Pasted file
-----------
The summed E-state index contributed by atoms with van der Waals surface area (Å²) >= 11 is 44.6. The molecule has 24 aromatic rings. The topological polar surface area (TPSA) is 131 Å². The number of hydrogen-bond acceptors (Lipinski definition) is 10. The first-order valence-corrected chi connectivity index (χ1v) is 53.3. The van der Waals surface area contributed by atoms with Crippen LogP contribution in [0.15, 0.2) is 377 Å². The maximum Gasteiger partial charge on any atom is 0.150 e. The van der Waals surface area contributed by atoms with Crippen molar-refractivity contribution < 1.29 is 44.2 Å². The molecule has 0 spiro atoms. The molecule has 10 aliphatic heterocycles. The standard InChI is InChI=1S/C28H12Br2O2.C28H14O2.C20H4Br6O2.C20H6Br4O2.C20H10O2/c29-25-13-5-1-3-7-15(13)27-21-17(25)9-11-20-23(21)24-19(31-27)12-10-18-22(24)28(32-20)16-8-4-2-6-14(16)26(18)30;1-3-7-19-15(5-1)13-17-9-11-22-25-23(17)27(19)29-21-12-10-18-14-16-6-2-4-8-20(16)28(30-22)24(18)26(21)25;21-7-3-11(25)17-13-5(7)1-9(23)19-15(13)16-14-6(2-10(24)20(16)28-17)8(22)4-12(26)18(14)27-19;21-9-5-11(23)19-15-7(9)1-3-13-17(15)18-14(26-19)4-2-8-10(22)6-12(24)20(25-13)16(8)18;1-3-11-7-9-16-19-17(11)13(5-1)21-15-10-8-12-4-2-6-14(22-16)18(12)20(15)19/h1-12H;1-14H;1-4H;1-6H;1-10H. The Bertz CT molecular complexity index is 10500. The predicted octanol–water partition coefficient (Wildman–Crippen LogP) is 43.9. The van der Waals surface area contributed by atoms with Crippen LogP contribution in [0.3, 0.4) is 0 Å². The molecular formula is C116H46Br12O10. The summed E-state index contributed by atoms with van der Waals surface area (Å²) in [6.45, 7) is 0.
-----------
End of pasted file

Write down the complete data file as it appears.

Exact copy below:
The summed E-state index contributed by atoms with van der Waals surface area (Å²) >= 11 is 44.6. The molecule has 24 aromatic rings. The topological polar surface area (TPSA) is 131 Å². The number of hydrogen-bond acceptors (Lipinski definition) is 10. The first-order valence-corrected chi connectivity index (χ1v) is 53.3. The van der Waals surface area contributed by atoms with Crippen LogP contribution in [0.15, 0.2) is 377 Å². The maximum Gasteiger partial charge on any atom is 0.150 e. The van der Waals surface area contributed by atoms with Crippen molar-refractivity contribution < 1.29 is 44.2 Å². The molecule has 0 spiro atoms. The molecule has 10 aliphatic heterocycles. The standard InChI is InChI=1S/C28H12Br2O2.C28H14O2.C20H4Br6O2.C20H6Br4O2.C20H10O2/c29-25-13-5-1-3-7-15(13)27-21-17(25)9-11-20-23(21)24-19(31-27)12-10-18-22(24)28(32-20)16-8-4-2-6-14(16)26(18)30;1-3-7-19-15(5-1)13-17-9-11-22-25-23(17)27(19)29-21-12-10-18-14-16-6-2-4-8-20(16)28(30-22)24(18)26(21)25;21-7-3-11(25)17-13-5(7)1-9(23)19-15(13)16-14-6(2-10(24)20(16)28-17)8(22)4-12(26)18(14)27-19;21-9-5-11(23)19-15-7(9)1-3-13-17(15)18-14(26-19)4-2-8-10(22)6-12(24)20(25-13)16(8)18;1-3-11-7-9-16-19-17(11)13(5-1)21-15-10-8-12-4-2-6-14(22-16)18(12)20(15)19/h1-12H;1-14H;1-4H;1-6H;1-10H. The Bertz CT molecular complexity index is 10500. The predicted octanol–water partition coefficient (Wildman–Crippen LogP) is 43.9. The van der Waals surface area contributed by atoms with Crippen LogP contribution in [0.3, 0.4) is 0 Å². The molecular formula is C116H46Br12O10. The summed E-state index contributed by atoms with van der Waals surface area (Å²) in [6.45, 7) is 0.